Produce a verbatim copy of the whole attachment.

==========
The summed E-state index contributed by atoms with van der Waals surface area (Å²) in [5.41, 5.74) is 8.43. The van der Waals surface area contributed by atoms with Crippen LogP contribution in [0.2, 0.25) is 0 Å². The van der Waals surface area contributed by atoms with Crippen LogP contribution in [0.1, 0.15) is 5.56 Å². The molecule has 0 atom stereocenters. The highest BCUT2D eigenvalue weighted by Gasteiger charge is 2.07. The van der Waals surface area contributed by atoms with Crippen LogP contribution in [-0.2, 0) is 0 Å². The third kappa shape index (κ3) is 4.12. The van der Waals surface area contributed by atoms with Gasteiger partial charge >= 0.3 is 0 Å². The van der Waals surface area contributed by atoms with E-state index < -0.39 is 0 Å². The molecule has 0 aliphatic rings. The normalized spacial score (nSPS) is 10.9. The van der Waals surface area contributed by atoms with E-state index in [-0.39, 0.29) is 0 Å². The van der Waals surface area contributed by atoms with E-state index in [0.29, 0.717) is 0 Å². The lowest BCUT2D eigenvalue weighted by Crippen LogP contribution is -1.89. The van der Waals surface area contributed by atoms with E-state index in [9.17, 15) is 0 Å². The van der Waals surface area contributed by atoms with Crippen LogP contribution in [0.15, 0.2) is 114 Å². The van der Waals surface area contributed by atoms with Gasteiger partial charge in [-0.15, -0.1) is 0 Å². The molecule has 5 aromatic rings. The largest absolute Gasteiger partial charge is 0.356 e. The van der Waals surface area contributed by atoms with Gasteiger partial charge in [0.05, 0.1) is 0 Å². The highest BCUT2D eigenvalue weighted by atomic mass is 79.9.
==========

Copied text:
The summed E-state index contributed by atoms with van der Waals surface area (Å²) in [5.41, 5.74) is 8.43. The van der Waals surface area contributed by atoms with Crippen LogP contribution in [0.2, 0.25) is 0 Å². The van der Waals surface area contributed by atoms with Crippen LogP contribution in [0.1, 0.15) is 5.56 Å². The molecule has 0 atom stereocenters. The highest BCUT2D eigenvalue weighted by Gasteiger charge is 2.07. The van der Waals surface area contributed by atoms with Crippen LogP contribution in [-0.2, 0) is 0 Å². The third kappa shape index (κ3) is 4.12. The van der Waals surface area contributed by atoms with Gasteiger partial charge >= 0.3 is 0 Å². The van der Waals surface area contributed by atoms with E-state index < -0.39 is 0 Å². The molecule has 0 aliphatic rings. The normalized spacial score (nSPS) is 10.9. The van der Waals surface area contributed by atoms with E-state index in [-0.39, 0.29) is 0 Å². The van der Waals surface area contributed by atoms with E-state index in [0.29, 0.717) is 0 Å². The lowest BCUT2D eigenvalue weighted by Crippen LogP contribution is -1.89. The van der Waals surface area contributed by atoms with E-state index in [9.17, 15) is 0 Å². The van der Waals surface area contributed by atoms with Crippen LogP contribution in [0.15, 0.2) is 114 Å². The van der Waals surface area contributed by atoms with Gasteiger partial charge in [-0.15, -0.1) is 0 Å². The molecule has 5 aromatic rings. The largest absolute Gasteiger partial charge is 0.356 e. The van der Waals surface area contributed by atoms with Gasteiger partial charge in [0.05, 0.1) is 0 Å². The highest BCUT2D eigenvalue weighted by atomic mass is 79.9.